The time of taking blood thinner warfarin might not matter

Many patients taking the blood thinner warfarin have been told that it should be taken at night.

But in a new study, researchers found that the time of day doesn’t matter.

They found whether warfarin is taken in the morning, or the evening, its therapeutic effect is the same

The research was conducted by a team at the University of Alberta in Edmonton, Canada.

Warfarin is used to prevent blood clots that can cause strokes, heart attacks, and blockages. It is also used to treat the abnormal heart rhythm called atrial fibrillation.

The drug is difficult to take because it’s a drug that is so variable depending on what people eat, and what other medications they are taking.

Doctors have had a practical reason for telling patients to take warfarin in the evening.

Patients who use it must have blood tests every one to four weeks to determine if their dose is correct—too much can lead to bleeding, too little won’t prevent clots.

Taking the drug at night meant less time between getting a test result and adjusting the dose.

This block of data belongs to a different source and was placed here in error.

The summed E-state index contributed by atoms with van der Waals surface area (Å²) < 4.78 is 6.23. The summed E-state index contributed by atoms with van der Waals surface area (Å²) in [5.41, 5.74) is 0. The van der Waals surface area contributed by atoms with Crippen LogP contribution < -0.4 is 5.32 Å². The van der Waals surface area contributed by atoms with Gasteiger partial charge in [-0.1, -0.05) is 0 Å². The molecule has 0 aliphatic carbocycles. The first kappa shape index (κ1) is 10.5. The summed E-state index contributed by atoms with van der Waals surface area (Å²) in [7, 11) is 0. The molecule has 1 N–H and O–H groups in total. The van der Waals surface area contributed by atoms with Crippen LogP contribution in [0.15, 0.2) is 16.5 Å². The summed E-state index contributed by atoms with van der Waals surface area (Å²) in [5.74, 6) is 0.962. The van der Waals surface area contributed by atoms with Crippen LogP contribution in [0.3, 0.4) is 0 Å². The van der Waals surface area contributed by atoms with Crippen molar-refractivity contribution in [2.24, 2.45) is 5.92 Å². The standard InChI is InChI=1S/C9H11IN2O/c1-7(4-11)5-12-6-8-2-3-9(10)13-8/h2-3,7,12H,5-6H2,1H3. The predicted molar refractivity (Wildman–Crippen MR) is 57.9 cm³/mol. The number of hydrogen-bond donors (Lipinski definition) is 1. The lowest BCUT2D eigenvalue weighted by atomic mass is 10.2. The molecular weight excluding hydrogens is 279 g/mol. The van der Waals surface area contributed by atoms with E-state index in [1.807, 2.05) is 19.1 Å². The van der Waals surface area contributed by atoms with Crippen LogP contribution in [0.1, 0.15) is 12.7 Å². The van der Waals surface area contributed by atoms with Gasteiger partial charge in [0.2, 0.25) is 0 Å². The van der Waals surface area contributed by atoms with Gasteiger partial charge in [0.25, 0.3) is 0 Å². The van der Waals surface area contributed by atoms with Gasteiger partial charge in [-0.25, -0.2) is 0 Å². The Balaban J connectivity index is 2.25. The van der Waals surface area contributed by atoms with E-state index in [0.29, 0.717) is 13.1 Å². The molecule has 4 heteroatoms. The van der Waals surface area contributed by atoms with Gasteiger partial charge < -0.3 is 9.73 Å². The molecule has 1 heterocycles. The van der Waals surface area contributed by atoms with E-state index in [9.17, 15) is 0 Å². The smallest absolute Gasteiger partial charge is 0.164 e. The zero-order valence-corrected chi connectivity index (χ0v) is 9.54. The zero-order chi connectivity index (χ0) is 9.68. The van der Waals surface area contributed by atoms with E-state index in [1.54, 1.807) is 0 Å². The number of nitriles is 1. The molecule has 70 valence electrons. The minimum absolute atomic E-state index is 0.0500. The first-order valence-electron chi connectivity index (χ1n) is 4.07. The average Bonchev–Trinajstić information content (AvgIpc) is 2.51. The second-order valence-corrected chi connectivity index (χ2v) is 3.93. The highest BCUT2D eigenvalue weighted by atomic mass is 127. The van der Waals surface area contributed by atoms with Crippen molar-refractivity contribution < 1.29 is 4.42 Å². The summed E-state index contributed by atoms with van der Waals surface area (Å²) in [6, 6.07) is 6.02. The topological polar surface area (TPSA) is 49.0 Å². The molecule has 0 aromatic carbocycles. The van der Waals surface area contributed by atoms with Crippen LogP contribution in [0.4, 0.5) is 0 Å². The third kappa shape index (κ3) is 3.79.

In the study, the team randomly assigned 217 patients to take their warfarin either in the morning or in the evening.

Over seven months, they tracked the amount of time patients’ blood levels were outside the range where warfarin is most effective.

They found no big difference in effectiveness was seen regardless of when the drug was taken.

The team says health care providers should stop telling patients to use their warfarin in the evening; rather, warfarin should be taken whenever regular compliance would be easiest for patients.

One author of the study is Dr. Scott Garrison, an associate professor of family medicine.

The study is published in the Annals of Family Medicine.

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